Public Power Benefit Program

Public Power Benefits are projects selected by the Board of Commissioners. These projects contribute to improving the quality of life in our county. Public Power Benefit projects were developed as part of the 2015 Chelan PUD strategic plan and are designed to provide the best to the most for the longest period of time.

Funded projects have included: expansion of the PUD fiber network to more homes throughout the county during the next ten years; creating a Day Use Parking Pass program that allows county residents to visit the three PUD Parks managed by the State of Washington – Daroga, Lincoln Rock and Wenatchee Confluence – and park for free – much like a Discover Pass; installation of electric vehicle charging stations at up to nine PUD facilities around the county; restoration of the Horan habitat area to a wetland; a feasibility study for a possible splash pad area in one of the PUD’s parks; and much more.

Although we aren’t currently accepting new applications, we always are interested in hearing about great new ideas. We welcome your thoughts. You can send project suggestions directly to customerhelp@chelanpud.org

What is the Public Power Benefit program?

The Public Power Benefit program invests a portion of available revenues in ways that enhance quality of life in Chelan County. The program is designed to include customer-owners in the decision-making process.

What are the benefits?

Investments made under the Public Power Benefit program must fall within the PUD's authority as a public utility. Benefits might come in the form of services like expanded fiber availability, or an amenity like a water feature at a park. Benefits are optional, and are intended to enhance the quality of life in Chelan County. They are funded using a portion of electric revenues, as determined annually by Commissioners. This is a new program as of 2015, and Commissioners are currently focusing on the five project areas listed on the Projects page.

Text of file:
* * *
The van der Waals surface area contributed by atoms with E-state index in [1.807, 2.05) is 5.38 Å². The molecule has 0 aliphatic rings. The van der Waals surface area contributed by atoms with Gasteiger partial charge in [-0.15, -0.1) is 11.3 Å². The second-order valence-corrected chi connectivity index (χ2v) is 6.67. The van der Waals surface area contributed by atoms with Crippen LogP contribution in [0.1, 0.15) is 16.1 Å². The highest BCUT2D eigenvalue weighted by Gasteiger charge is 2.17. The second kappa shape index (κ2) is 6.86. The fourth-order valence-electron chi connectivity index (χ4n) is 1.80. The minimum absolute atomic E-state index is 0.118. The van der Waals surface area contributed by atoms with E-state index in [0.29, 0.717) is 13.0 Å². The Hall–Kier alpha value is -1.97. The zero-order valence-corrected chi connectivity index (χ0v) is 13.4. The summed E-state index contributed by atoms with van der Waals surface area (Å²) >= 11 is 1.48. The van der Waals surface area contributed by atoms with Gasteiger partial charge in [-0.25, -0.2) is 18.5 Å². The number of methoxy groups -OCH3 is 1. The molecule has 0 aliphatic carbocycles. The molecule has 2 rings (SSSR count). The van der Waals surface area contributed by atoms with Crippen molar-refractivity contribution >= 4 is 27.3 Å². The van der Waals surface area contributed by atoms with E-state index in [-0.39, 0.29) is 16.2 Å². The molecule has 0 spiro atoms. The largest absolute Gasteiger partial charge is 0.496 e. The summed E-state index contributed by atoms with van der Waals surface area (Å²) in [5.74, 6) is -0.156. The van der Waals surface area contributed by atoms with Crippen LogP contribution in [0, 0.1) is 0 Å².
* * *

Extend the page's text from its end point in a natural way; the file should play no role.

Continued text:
Where do the funds come from?

As of 2015, less than one-fifth of Chelan County power is used in Chelan County by retail customers. The rest is sold through contracts to other utilities, Alcoa, or on the wholesale power market. Here is an example from the 2014 adopted budget.

PPB News

Commissioners review PUD's 2017 performance

by Kimberlee Craig | Feb 06, 2018
More than 85 percent of the 232 items on last year’s plan are on track or complete

On projects ranging from Public Power Benefit safety improvements at the Plain Substation to efficiency programs that saved enough power for 700 homes to major investments at Chelan PUD’s hydro projects, General Manager Steve Wright reported Monday that District staff are on track or completed 85 percent of the 2017 performance plan.

Many of the uncompleted 2017 projects are multi-year projects, ongoing efforts or required schedule changes into 2018 to respond to other unexpected work and competing priorities. Chelan County PUD commissioners Monday reviewed the utility’s performance on 232 tracked actions that support its seven strategic objectives (on page 27).